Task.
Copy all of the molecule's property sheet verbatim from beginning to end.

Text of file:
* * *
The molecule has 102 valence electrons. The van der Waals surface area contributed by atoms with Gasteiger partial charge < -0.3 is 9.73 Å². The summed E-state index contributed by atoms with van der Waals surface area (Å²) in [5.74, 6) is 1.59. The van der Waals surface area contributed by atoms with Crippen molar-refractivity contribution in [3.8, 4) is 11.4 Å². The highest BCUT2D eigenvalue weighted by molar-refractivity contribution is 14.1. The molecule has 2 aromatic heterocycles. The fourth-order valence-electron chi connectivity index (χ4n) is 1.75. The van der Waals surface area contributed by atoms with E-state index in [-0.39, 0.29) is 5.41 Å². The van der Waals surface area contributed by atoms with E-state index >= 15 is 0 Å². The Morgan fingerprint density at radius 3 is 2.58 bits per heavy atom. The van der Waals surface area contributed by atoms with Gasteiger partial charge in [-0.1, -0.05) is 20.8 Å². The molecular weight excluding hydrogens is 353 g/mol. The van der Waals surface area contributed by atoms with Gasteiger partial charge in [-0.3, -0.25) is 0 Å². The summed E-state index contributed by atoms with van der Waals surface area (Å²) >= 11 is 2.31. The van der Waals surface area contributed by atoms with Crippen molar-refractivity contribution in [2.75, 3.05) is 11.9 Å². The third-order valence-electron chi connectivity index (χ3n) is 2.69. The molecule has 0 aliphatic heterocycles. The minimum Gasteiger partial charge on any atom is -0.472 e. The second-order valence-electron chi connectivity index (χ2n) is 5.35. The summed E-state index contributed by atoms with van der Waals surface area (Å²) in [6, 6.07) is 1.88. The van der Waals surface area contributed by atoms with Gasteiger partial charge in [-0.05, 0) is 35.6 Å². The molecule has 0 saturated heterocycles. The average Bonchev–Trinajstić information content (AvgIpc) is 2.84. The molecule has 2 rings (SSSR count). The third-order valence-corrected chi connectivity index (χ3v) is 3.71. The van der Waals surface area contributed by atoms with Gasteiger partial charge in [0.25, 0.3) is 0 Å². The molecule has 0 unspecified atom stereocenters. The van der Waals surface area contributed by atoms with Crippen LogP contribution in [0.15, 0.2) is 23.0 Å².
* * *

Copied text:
The molecule has 102 valence electrons. The van der Waals surface area contributed by atoms with Gasteiger partial charge < -0.3 is 9.73 Å². The summed E-state index contributed by atoms with van der Waals surface area (Å²) in [5.74, 6) is 1.59. The van der Waals surface area contributed by atoms with Crippen molar-refractivity contribution in [3.8, 4) is 11.4 Å². The highest BCUT2D eigenvalue weighted by molar-refractivity contribution is 14.1. The molecule has 2 aromatic heterocycles. The fourth-order valence-electron chi connectivity index (χ4n) is 1.75. The van der Waals surface area contributed by atoms with E-state index in [-0.39, 0.29) is 5.41 Å². The van der Waals surface area contributed by atoms with E-state index >= 15 is 0 Å². The Morgan fingerprint density at radius 3 is 2.58 bits per heavy atom. The van der Waals surface area contributed by atoms with Gasteiger partial charge in [-0.1, -0.05) is 20.8 Å². The molecular weight excluding hydrogens is 353 g/mol. The van der Waals surface area contributed by atoms with Gasteiger partial charge in [-0.3, -0.25) is 0 Å². The summed E-state index contributed by atoms with van der Waals surface area (Å²) >= 11 is 2.31. The van der Waals surface area contributed by atoms with Crippen molar-refractivity contribution in [2.75, 3.05) is 11.9 Å². The third-order valence-electron chi connectivity index (χ3n) is 2.69. The molecule has 0 aliphatic heterocycles. The minimum Gasteiger partial charge on any atom is -0.472 e. The second-order valence-electron chi connectivity index (χ2n) is 5.35. The summed E-state index contributed by atoms with van der Waals surface area (Å²) in [6, 6.07) is 1.88. The van der Waals surface area contributed by atoms with Gasteiger partial charge in [-0.05, 0) is 35.6 Å². The molecule has 0 saturated heterocycles. The average Bonchev–Trinajstić information content (AvgIpc) is 2.84. The molecule has 2 rings (SSSR count). The third-order valence-corrected chi connectivity index (χ3v) is 3.71. The van der Waals surface area contributed by atoms with Gasteiger partial charge in [0.25, 0.3) is 0 Å². The molecule has 0 unspecified atom stereocenters. The van der Waals surface area contributed by atoms with Crippen LogP contribution in [0.15, 0.2) is 23.0 Å².